You would think that Toyota would manufacture a vehicle to survive the Western PA winter condition. Not so! My Sienna is 3 years and 2 months old with 43K miles. The A/C tubing (exposed part in the rear and beneath the vehicle) is already corroded. Dealership blames it on road salt and is asking for > $1,350 to replace the tubings, with no guarantee that it would survive more than 2-3 years. I am a mechanical engineer myself and consider this to be a costly design flaw. There is a history of corrosion with Toyota vehicles. Unfortunately, it is not going to cause a recall like the corroded spare tire cables or the rusted frame in other Toyota vehicles. But what a shame! The dealership staff has great pride of the brand and wants happy customers, but the product just does not live up to its reputation!
Is this another Toyota Sienna manufacturer defect? on 2008 Toyota Sienna
by watsonk in Monroeville, PA on April 15, 2011
2 answers 3 comments
ANSWER by mastertech6371 , April 15, 2011
i understand your frustration. first of all, i would not use the dealer for replacing the lines. i would look at a good shop to do this for you. after the repair, you should have the lines z- barted so the salt cannot attack the lines. it will probably double the life of the lines depending on your winters. i live in the philly area and we see tons of these issues with all manufacturers that have exposed tubing under the vehicle. i still consider Toyota tops for there product, too. thanks for using repairpal Roy
ANSWER by DaveJM , April 15, 2011
Yes indeed, as Roy said -- not just Toyota has this issue. It's a fact of life, unfortunately. Being from the Pittsburgh area myself, I can tell you that PennDOT seems to be extra salt happy there...ha. Every vehicle my family has ever owned there has decayed, even with the best of undercoating intentions. Having moved out west, I nearly forgot about Ziebart! One other thought: Make sure when you get your car washed during the winter (which I recommend regularly, by the way), you go somewhere where they spray the undercarriage. Many of the automated washes in Pittsburgh, even, have an undercarriage wash as you drive in. It's vital that you do your best to clean off the corrosive materials. This may extend the life of your undercarriage, too, regardless of your vehicle manufacturer. Good luck!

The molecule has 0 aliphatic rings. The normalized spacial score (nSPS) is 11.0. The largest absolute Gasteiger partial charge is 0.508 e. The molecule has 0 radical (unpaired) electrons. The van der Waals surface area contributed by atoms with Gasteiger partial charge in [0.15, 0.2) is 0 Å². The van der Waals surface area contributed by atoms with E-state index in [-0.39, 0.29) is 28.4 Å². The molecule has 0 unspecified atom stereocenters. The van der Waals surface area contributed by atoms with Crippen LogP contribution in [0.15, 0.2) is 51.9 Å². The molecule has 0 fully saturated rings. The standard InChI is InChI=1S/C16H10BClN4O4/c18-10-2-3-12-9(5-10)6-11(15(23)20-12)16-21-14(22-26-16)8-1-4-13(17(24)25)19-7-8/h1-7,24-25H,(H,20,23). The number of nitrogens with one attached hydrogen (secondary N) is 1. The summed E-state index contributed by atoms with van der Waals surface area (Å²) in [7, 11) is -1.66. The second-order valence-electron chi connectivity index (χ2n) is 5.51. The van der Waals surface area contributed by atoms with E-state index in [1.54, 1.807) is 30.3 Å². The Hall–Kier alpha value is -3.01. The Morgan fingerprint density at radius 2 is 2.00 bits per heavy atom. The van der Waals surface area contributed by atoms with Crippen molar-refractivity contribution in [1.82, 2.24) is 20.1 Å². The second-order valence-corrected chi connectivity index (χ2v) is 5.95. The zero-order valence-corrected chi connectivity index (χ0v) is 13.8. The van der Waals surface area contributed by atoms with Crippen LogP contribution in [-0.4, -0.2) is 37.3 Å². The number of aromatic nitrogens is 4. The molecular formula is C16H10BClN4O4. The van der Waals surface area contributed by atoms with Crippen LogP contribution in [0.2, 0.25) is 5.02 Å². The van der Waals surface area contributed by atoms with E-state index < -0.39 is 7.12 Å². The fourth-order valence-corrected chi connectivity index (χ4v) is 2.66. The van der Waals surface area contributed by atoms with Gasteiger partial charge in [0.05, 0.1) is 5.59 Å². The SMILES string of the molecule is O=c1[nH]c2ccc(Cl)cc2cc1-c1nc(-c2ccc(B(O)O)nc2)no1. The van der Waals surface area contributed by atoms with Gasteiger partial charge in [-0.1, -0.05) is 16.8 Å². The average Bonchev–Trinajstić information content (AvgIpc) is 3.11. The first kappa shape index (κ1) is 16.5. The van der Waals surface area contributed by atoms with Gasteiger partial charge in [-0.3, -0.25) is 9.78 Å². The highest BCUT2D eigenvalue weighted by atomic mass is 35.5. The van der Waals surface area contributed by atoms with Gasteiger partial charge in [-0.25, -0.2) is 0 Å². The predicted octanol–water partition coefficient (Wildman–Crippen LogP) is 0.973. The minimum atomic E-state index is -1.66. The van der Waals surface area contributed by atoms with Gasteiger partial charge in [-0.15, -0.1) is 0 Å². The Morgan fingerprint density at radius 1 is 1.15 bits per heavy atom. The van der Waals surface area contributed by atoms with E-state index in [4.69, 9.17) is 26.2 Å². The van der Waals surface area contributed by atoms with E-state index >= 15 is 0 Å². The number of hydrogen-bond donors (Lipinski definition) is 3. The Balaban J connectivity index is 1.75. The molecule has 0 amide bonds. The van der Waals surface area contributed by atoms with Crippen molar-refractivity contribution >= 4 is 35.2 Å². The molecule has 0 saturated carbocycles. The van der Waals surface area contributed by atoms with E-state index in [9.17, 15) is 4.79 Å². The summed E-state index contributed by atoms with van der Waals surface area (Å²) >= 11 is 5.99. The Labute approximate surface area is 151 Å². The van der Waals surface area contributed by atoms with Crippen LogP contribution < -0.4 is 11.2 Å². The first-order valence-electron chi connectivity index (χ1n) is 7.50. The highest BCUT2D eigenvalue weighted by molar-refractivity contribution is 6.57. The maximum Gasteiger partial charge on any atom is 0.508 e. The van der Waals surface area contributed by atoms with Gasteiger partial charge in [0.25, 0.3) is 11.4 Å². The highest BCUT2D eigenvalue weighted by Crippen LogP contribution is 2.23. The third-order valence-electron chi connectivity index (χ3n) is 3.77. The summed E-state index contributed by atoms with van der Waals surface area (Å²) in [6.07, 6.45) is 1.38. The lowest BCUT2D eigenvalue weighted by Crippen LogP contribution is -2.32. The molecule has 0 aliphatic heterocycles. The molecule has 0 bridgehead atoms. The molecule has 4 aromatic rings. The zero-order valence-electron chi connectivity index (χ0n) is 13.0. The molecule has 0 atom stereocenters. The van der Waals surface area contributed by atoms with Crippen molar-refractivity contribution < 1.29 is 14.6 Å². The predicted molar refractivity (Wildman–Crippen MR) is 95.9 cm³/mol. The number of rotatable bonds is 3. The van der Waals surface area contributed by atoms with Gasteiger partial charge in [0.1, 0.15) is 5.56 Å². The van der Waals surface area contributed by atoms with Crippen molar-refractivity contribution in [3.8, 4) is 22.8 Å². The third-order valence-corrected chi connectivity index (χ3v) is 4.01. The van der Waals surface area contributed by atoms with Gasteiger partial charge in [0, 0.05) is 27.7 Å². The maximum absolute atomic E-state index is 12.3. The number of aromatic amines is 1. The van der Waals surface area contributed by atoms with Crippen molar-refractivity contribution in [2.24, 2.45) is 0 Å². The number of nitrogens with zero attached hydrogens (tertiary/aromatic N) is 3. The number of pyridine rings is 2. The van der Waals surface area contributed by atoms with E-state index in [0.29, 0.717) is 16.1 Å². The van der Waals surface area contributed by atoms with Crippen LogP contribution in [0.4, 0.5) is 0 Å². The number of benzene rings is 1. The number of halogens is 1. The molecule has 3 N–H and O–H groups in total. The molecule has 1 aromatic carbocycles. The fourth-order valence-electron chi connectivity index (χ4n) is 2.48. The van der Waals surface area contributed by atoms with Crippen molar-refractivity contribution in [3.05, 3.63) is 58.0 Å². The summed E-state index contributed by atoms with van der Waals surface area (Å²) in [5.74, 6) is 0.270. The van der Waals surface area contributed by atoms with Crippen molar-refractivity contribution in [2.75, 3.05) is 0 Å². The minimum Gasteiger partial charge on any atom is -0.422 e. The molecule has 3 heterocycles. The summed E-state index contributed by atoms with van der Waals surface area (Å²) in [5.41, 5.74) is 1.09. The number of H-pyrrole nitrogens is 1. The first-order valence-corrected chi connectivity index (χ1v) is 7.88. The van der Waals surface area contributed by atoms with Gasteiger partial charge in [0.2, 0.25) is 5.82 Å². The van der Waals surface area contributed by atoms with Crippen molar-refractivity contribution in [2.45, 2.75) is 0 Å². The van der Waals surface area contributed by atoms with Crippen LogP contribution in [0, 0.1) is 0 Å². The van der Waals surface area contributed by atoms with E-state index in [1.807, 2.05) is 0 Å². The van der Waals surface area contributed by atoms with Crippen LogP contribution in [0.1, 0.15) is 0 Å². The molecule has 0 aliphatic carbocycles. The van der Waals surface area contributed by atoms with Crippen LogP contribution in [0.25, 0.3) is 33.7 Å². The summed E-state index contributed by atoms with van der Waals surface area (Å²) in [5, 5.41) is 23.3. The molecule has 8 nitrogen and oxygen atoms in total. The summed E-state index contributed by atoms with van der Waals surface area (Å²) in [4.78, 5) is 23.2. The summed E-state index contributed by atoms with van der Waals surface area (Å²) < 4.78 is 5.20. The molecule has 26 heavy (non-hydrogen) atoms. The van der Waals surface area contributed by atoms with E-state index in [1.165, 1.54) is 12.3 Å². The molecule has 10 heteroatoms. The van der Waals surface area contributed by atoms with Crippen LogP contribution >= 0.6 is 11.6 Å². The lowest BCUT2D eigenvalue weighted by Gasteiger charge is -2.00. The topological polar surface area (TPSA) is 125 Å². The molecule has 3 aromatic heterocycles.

COMMENT by watsonk , April 18, 2011
"They all perform the same" is not a valid excuse for poor product design. Engineers are problem solvers; they can come up with a better design or at least a less costly fix. Often, it is the financial side that keeps the product from getting more robust. Car manufacturers do not want to build a car to last too long! Remembering in the 1970's and 1980's, car rust was a problem. I owned 3 cars since then (Chevrolet Corsica, Chevrolet Impala, and Plymouth Grand Voyager), none of them had rust-proofing and they survived okay. I did have to change mufflers and associated pipes once awhile, but it did not cost me $1,350 each time. I disagree that the burden has to be on the consumer side. Actually, Pittsburgh uses much less salt than Montreal and Toronto due to its mild winters. I feel sorry for the Canadian side.
COMMENT by Visitor , April 18, 2011
i agree with not being a valid excuse, but the fact is that it is reality today and we have to deal with it. the exhasuts systems today are stainless steel which is a reason for the higher pricing. even with that, the water inside still rots out the pipes but ata a slower rate. it seems we get better each year with technology, but our out of pocket repair and maintenance prices keep going up. thats is something i have a real problem with myself. Roy
COMMENT by DaveJM , April 19, 2011
Agreed to all; well spoken Watsonk and Roy! Cars by economic choice are largely disposable.